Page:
There is an old saying; “It’s all fun and games until someone gets an eye put out”. Well, a similar saying about High Power shooting could be; “It’s all fun and games until it’s time to do brass preparation”.
Over the 2021 High Power season, our Junior shooters went through about 800 rounds of ammunition each. Now that the season is complete – it is payback time. To get ready for the 2022 season, we are trying to have about 2500 rounds of ammunition ready for the Juniors – and that means we have to get 2500 cases ready to load.
We sent cases out for cleaning, depriming, sizing and trimming, but we need to deburr and chamfer the cases to make loading easier and to be sure that cases feed reliably. SO, it is case prep time. There is an assembly line process here; Marshall and Colton clean up the inside of the case neck and Kileen and I finish up the outside of the case. It took us a bit of time to get things running smoothly, but we went through most of a 600 round bag of mixed brass in the first session.
The inside turners finished up all 600 cases in the bag and the outside turners had about a hundred left at the end of the session. Good work guys! We have planned several case prep sessions and once we get the cases finished, the Juniors get to learn the next step – squeezing a priming tool!
We need to work up our load for next year – we will be using a different powder than we used this summer (2021 was WC 842, 2022 will be WC844) and then we start loading the cases.
The season runs from November through March, six sessions. We will shoot on the second Saturday morning at 9:00 or whenever we get a full relay of 10 shooters. Registration will open about 8:30.
Course of fire will be 40 Offhand shots for record,
fired at 100-yards on the SR target. We
will use paper targets. The first string
of fire will be 22 shots, with the high 20 taken as shots for record. The second string of 20-shots will not have
any sighters (you already had 22). You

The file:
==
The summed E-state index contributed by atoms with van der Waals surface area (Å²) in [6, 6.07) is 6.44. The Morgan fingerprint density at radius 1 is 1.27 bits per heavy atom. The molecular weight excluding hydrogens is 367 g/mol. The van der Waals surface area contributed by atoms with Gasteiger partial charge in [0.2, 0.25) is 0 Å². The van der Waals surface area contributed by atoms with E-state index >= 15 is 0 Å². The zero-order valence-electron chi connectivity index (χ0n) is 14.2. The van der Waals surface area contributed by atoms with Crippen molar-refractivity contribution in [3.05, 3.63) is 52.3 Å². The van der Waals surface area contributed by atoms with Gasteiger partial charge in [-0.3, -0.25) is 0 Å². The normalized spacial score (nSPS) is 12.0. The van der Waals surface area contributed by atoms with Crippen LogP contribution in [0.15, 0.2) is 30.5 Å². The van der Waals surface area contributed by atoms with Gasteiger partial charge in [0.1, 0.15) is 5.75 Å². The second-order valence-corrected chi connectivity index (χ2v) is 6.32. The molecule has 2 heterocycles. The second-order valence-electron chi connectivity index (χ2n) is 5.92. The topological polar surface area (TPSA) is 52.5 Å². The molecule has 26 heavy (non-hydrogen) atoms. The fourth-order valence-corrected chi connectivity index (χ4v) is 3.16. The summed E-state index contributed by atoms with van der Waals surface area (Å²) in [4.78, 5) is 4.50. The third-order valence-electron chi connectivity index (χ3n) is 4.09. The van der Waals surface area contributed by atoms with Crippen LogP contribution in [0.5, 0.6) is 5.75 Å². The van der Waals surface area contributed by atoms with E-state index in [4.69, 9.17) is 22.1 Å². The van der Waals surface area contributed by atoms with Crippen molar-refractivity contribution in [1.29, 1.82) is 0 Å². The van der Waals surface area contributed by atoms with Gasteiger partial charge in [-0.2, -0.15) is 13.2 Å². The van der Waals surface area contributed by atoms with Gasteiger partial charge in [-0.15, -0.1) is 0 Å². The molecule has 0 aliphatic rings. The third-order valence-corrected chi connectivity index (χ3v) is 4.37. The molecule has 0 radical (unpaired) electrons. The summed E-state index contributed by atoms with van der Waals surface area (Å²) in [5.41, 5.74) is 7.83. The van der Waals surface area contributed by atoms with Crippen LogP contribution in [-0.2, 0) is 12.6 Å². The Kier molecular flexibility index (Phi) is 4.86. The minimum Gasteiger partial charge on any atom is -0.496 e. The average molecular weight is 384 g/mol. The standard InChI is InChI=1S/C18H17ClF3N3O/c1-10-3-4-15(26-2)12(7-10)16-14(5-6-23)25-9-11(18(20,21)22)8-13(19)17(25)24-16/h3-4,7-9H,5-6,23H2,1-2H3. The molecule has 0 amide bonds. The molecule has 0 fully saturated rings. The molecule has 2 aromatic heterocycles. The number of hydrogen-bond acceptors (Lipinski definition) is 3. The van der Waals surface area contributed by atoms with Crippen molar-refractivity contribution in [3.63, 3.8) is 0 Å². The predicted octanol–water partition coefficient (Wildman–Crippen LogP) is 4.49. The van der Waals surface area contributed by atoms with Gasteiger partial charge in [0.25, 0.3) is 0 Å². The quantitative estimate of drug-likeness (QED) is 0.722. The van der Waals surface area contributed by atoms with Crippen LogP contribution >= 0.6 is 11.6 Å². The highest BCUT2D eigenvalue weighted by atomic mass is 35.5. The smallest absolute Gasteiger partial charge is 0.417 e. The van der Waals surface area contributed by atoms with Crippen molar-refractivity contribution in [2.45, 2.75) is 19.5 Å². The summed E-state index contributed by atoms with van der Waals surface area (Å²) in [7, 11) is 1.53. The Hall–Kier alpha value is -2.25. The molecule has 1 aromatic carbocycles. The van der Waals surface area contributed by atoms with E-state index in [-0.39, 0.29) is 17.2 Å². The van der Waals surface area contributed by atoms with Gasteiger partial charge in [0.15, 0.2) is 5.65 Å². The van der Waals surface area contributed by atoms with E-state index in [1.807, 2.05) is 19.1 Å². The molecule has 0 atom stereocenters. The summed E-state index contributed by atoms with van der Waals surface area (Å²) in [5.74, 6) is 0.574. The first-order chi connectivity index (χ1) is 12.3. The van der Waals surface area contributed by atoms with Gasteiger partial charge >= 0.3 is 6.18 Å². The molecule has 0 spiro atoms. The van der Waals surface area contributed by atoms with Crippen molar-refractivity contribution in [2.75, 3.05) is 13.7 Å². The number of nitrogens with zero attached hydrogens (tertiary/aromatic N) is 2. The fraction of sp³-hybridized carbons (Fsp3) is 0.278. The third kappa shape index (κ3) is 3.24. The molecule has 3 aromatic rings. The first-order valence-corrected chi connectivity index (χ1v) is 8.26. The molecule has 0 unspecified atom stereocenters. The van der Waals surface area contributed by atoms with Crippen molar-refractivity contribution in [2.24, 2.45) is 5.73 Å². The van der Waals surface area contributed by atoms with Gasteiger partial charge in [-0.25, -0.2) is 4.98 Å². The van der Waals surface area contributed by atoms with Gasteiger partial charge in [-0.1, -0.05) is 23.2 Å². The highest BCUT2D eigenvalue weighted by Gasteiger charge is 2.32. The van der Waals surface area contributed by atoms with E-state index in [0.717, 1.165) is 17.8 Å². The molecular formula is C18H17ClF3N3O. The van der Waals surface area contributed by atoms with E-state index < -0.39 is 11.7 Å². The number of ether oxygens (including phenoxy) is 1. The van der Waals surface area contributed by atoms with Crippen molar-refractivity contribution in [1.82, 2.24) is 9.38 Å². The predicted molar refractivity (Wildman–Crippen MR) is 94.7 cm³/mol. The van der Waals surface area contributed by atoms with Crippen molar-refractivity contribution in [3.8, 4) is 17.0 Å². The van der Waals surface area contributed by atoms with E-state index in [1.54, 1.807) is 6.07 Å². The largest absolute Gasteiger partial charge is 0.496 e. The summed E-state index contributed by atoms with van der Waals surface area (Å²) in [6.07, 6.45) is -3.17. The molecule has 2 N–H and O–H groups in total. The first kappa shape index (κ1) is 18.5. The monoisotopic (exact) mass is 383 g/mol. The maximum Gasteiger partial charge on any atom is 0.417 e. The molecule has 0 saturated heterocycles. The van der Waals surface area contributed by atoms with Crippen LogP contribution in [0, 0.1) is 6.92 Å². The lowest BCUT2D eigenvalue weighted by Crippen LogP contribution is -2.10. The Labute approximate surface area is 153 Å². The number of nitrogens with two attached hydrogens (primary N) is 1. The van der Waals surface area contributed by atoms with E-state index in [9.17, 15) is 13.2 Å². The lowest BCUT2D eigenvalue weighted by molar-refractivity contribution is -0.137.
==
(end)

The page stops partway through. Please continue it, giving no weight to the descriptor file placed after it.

will need a spotting scope – if you don’t have one, there will probably be one
available to borrow,
will be the best four scores shot during the season. Most people will miss one session for
whatever reason and we generally have one session cancelled because of weather.
I will divide shooters into two divisions for
scoring purposes. Division 1 will be the
High Masters, Masters and Expert shooters, kind of like Alabama, Georgia and
Ohio State. Division 2 (like Ferris
State, Valdosta State and West Georgia) will be Sharpshooters, Marksmen and any
Unclassified shooters who may shoot with us.
Juniors may shoot in the award pool if they pay
match fees, or they can shoot for fun and shoot for free. Juniors must declare their intentions at the
first match, so no late entries.
The award pool will be 50% of the total match
fees paid. Each Division splits up half
of the award pool. Division winner takes
half the Division pot, second place gets one-third and third place takes
one-sixth. (Same award formula as normal High Power matches.)
We have a new meeting place for our Club meetings. Our first meeting there was Monday, October 4th, and for the first time in a long time, we had a good crowd, not just a quorum; it was a very well attended meeting.
Our future meetings will be held at VFW Post 857, located at 2202 West Main Street in Fort Wayne – just follow Main Street through Ft. Wayne and you run into the site. There is a lot of easily accessible parking and the meeting room is also easily accessible – no steep dark stairs to climb.
Meeting Times will be 7:00 p.m. The VFW Post has a kitchen to provide supper before the meeting and beverages are available on site as well.
Our next meeting will be the FIRST MONDAY IN DECEMBER, December 6th. See you there!
I had a nice note from Tim Momper, a long time High Power shooter and member.